The Very Best Part …

For 45 years my family and I have all sat around this table at Thanksgiving arguing over what the very best part of the turkey is.  Some claim the dark meat is most flavorful.  Me?  I’m a white meat girl.

But this isn’t about that at all.  It isn’t about Thanksgiving.  It is about the big surprises life can hand us, giving thanks and the very best part of THE BIG PURGE.

It started in 1965, when my husband and I were on our honeymoon in Europe.  We made a stop in Copenhagen, Denmark to see the sites and to fill our tanks with real Danish pastries and those wonderful open-faced sandwiches they prepare.  We also savored a street vendor’s never-to-be-forgotten sausages with crispy onions and a heavenly sauce.

We stepped into the government-run department store, Den Permanente,  filled with beautiful Danish modern furniture and other home furnishings.  We spotted the unique table above, sat down at it and fell in love.   It was called a fondue table:  strips of teak, around a heavy piece of slate on steel legs.  It stood only about 2 feet off the ground. The six leather and steel chairs that went with it were very cozy and comfortable.  Before we were married my husband had built a round, stone, ski house in Vermont, very contemporary in design. We knew this table and chairs would be perfect for sitting with friends on a snowy evening, dipping chunks of good french bread into a pot of nutty melted cheese, sipping a fine wine.  But it was very expensive, and then there’d be the shipping.

We revisited the store on a daily basis for about 5 days. We sat at the table, while the same salesman hovered nearby.  He finally asked us where we were from, as if he couldn’t tell, then started his sales pitch.  Our big question was why the center didn’t turn so that people all around the table would have easy access to whatever delight was ready for consuming.  So he invited us out the next day for a visit to the architect who had designed and made the table.

The next afternoon we drove to the design studio, where the table had been born.   On asking the architect why the center didn’t turn we got a big scowl and only the comment, “it isn’t supposed to turn.”  On admiring one of his lovely leather couches, we asked why he didn’t put arms on them, because we really like to get cozy on a couch and snuggle up in a corner.  Well, with that one, we just about got thrown out of the place.

On our last day in Copenhagen, we went back to the store and bought the table.  The salesman’s only comment was, “You crazy Americans come in here dressed like cowboys (we were wearing jeans) and buy one of the most expensive items in the store.”  We paid what we thought was way too much and broke the budget.

The table and chairs were exquisite in the round house and after we sold the house several years later, we took them with us and they have graced every dining room in every house we have lived in until now.

Over the last year or so, we noticed how much more difficult it was getting to scrunch down into those very low chairs.  Other friends our age would hesitate when asked about coming to dinner because it was getting difficult for them as well.  So when the folks from the local auction house came to check out some of the things we wanted to sell, they said that if we were interested in selling the table, they were sure they would have a lot of interest in it. They hold a contemporary sale twice a year and would like to have it for the one in the fall.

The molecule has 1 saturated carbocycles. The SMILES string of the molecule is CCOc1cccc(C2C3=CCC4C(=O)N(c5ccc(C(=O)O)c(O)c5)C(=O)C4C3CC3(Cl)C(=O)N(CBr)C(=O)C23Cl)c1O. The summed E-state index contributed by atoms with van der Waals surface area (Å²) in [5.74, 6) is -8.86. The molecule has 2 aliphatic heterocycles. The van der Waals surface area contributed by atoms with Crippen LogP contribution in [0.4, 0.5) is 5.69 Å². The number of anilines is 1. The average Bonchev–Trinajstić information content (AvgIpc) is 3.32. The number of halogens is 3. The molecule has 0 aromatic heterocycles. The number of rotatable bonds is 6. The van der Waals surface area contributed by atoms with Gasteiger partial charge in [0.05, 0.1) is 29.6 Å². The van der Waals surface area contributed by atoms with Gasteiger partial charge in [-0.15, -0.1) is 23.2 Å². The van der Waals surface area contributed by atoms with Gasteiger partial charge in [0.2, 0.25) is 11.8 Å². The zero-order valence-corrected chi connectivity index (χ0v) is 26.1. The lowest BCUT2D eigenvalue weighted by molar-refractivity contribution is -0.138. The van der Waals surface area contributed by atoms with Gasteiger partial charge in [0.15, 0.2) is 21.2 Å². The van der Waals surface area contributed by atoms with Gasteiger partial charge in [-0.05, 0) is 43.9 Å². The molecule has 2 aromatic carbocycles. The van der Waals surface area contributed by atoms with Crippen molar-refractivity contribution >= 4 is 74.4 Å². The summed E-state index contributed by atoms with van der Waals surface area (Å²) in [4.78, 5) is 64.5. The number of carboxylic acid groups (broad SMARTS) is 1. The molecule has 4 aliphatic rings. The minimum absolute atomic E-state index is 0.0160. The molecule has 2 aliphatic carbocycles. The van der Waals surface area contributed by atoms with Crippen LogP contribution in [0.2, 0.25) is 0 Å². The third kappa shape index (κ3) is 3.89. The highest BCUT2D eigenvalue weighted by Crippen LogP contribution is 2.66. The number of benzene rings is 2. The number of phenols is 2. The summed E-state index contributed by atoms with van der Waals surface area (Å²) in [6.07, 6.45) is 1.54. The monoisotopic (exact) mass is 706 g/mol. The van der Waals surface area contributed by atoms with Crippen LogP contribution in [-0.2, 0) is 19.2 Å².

We asked our kids if they wanted it but with the leather chairs tattered by the cats having used them for scratching posts and really being an odd dining room set, they declined.   So we cried and whined a bit then sent it off to the auction house where it was on display all summer.  The auction was held in early November and we figured we’d go and bid adieu to all of the fondly remembered conversations we had enjoyed around that table.

The photo above was on the cover of the auction catalogue.  The auctioneer’s had done a huge amount of research and discovered that the designer was well-known around the world for his work. His two employees who came up with the very complicated design for the legs had also become highly respected designers.

On the day of the auction we were shocked to discover that the table was expected to bring up to 10 times what we had paid for it and even more shocked when the bidding began. We were told there were 11 bidders from around the world on the phone or on the computer waiting to bid on the table.  It took over thirty minutes for it to be sold to a collector/dealer of mid-century Scandinavian furniture who has a shop in Alexandria, right here, in Virginia.  The price, tattered chairs and all, ended up being over 20 times what we had paid for it 45 years ago.

We are hugely grateful for this bird-in-the-hand as we have not yet sold the house we moved out of.  So this money now called The Table Money, is going towards the upkeep of that house, as well as a few improvements we’re making on our new house.

The Moral Of The Story:  NEVER turn down anything your parents want to give you :)!!

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3 Responses to The Very Best Part …

  1. Sharon says:

    Joan, I loved this story when you spoke of it and love it more in print. It touched so many places in memory ~ family meals, falling in love with people and things ~ letting go. And, I love getting to see this infamous table.

  2. Becca says:

    Well, that is just a great story! I bet your kids are kicking themselves now 🙂

    But the best part is that the table served you so well all those years, and even after you made the decision to give it up, it’s still serving you well! Nice when that happens, isn’t it?

  3. Tee hee… yeah, I’ll be rethinking your next offer for sure…. 🙂

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